Asian Tiger Mosquito Could Spread U.S. Disease
Present in more than half of states, the bloodthirsty parasite transmits a host of viruses
WebMD News Archive
By Alan Mozes
FRIDAY, Aug. 9 (HealthDay News) -- What's striped black-and-white, packs a nasty bite and is a tireless spreader of disease? No, it's not a B-movie horror creature -- it's the Asian tiger mosquito.
And though a relative newcomer to the American scene, experts now warn that this intruder is starting to create a fearsome buzz, with the potential to cause havoc across the United States. So far, however, it hasn't led to widespread disease in this country.
"What we have here is an invasive daytime-feeding, disease-carrying mosquito that, since it first arrived on the East Coast in the 1980s, has been pretty aggressive in mowing down its natural competitors," said Gabe Hamer, a clinical assistant professor in the department of entomology at Texas A&M University. "And now it's really starting to move through the country in full force."
"That makes it, at the very least, a nuisance and an annoyance," Hamer explained. "And at worst, a serious vector for major pathogens."
On its Asian home turf, the mosquito is a well-known carrier of dengue fever, with West Nile fever, yellow fever, and encephalitis among the other debilitating illnesses for which it has been pegged as a transmitter.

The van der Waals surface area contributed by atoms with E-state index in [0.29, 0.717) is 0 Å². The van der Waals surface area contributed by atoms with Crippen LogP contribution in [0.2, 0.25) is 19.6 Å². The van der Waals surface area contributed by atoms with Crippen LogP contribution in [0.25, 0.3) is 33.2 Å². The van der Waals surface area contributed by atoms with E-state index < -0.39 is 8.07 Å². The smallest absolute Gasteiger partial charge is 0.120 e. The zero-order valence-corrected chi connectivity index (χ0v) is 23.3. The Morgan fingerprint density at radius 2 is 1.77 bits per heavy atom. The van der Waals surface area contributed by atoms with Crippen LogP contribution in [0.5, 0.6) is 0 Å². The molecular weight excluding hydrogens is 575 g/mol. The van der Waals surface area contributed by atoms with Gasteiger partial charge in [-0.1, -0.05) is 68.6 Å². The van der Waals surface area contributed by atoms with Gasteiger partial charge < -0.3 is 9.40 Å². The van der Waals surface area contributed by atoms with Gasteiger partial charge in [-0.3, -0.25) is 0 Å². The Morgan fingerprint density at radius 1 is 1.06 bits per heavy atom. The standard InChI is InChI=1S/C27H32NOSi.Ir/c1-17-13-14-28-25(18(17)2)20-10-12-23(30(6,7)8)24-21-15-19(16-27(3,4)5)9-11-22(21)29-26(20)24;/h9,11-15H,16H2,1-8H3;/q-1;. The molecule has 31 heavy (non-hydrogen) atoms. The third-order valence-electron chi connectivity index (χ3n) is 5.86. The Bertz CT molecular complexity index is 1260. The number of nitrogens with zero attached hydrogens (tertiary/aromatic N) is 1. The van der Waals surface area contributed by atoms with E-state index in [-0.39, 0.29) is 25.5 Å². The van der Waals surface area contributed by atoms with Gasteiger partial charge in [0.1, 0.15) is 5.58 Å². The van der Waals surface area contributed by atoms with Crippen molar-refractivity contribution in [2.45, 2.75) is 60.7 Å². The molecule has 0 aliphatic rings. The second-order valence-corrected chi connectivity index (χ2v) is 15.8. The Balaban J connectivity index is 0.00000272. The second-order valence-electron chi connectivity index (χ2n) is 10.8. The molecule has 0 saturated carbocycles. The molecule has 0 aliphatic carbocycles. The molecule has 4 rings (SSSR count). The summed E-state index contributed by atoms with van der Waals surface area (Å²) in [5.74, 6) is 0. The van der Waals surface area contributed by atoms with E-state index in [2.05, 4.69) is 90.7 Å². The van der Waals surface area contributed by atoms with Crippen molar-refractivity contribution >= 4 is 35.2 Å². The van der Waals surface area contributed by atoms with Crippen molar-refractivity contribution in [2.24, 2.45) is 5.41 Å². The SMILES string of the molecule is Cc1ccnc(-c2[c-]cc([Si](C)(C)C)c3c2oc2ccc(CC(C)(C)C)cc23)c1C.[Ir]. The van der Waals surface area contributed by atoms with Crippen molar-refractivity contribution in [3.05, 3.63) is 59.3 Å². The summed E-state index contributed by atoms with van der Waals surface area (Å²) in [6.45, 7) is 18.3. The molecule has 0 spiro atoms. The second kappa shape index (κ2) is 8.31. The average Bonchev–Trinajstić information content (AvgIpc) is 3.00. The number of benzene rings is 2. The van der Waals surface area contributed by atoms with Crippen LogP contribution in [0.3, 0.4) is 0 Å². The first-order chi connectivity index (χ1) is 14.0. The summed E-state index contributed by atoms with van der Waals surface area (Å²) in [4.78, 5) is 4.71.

According to the U.S. Centers for Disease Control and Prevention, the mosquito has so far been identified as a host for five different viruses in the United States. Two of those -- encephalomyelitis and Cache Valley -- can infect humans, while the others are a threat to dogs, cats, birds and other animals.
But U.S. experts are perhaps most alarmed that this mosquito potentially could become a prime North American vector for a particularly nasty joint and muscle pain illness for which there is neither a vaccine nor treatment: the Chikungunya virus.
Such concerns have escalated in light of recent research, such as that funded by the U.S. National Institute for Food and Agriculture, and reported in the January issue of PLoS Neglected Tropical Diseases, which cautions that an imminent mosquito-driven American outbreak of the Chikungunya virus is a very real threat.
"The ongoing invasion of the Asian tiger mosquito in the U.S.A. represents an important risk," agreed Diego Ruiz-Moreno, a postdoctoral associate in the department of ecology and evolutionary biology at Cornell University, who led the recent study. "Mainly because of the potential for disease to spread."
Otherwise known as Aedes albopictus, the CDC notes that the Asian tiger mosquito was first spotted on the U.S. mainland in 1985. Since that initial Houston sighting, it has spread across 26 states, moving as far north as Chicago, as far east as Pennsylvania and New Jersey, as far west as Nebraska, and across a broad swath of the South, including Florida, Georgia, South Carolina and Tennessee.